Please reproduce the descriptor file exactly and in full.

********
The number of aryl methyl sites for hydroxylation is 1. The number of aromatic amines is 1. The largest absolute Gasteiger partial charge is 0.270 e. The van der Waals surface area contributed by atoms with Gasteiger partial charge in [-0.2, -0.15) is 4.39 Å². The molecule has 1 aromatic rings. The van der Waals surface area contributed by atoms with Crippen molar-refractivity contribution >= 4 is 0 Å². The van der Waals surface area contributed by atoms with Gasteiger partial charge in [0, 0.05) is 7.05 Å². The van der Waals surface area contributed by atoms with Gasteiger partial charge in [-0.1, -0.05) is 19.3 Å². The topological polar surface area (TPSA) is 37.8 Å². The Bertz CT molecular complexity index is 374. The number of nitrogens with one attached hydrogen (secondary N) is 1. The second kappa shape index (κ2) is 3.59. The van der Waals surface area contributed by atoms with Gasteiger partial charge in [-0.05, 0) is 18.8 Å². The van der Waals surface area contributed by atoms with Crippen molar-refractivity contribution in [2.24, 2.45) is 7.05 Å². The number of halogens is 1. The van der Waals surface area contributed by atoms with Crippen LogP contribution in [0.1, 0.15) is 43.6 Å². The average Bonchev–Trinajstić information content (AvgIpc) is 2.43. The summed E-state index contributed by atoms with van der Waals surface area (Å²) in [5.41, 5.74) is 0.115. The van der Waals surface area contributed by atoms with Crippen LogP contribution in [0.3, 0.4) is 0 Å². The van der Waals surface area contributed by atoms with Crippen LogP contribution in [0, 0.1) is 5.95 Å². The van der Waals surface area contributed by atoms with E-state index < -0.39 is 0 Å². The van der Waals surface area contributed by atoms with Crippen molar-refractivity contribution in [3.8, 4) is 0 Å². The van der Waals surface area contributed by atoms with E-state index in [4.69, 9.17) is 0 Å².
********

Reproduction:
The number of aryl methyl sites for hydroxylation is 1. The number of aromatic amines is 1. The largest absolute Gasteiger partial charge is 0.270 e. The van der Waals surface area contributed by atoms with Gasteiger partial charge in [-0.2, -0.15) is 4.39 Å². The molecule has 1 aromatic rings. The van der Waals surface area contributed by atoms with Crippen molar-refractivity contribution >= 4 is 0 Å². The van der Waals surface area contributed by atoms with Gasteiger partial charge in [0, 0.05) is 7.05 Å². The van der Waals surface area contributed by atoms with Gasteiger partial charge in [-0.1, -0.05) is 19.3 Å². The topological polar surface area (TPSA) is 37.8 Å². The Bertz CT molecular complexity index is 374. The number of nitrogens with one attached hydrogen (secondary N) is 1. The second kappa shape index (κ2) is 3.59. The van der Waals surface area contributed by atoms with Gasteiger partial charge in [-0.05, 0) is 18.8 Å². The van der Waals surface area contributed by atoms with Crippen molar-refractivity contribution in [2.24, 2.45) is 7.05 Å². The number of halogens is 1. The van der Waals surface area contributed by atoms with Crippen LogP contribution in [0.1, 0.15) is 43.6 Å². The average Bonchev–Trinajstić information content (AvgIpc) is 2.43. The summed E-state index contributed by atoms with van der Waals surface area (Å²) in [5.41, 5.74) is 0.115. The van der Waals surface area contributed by atoms with Crippen LogP contribution in [0.3, 0.4) is 0 Å². The van der Waals surface area contributed by atoms with Crippen LogP contribution in [0, 0.1) is 5.95 Å². The van der Waals surface area contributed by atoms with E-state index < -0.39 is 0 Å². The van der Waals surface area contributed by atoms with Crippen molar-refractivity contribution in [3.8, 4) is 0 Å². The van der Waals surface area contributed by atoms with E-state index in [4.69, 9.17) is 0 Å².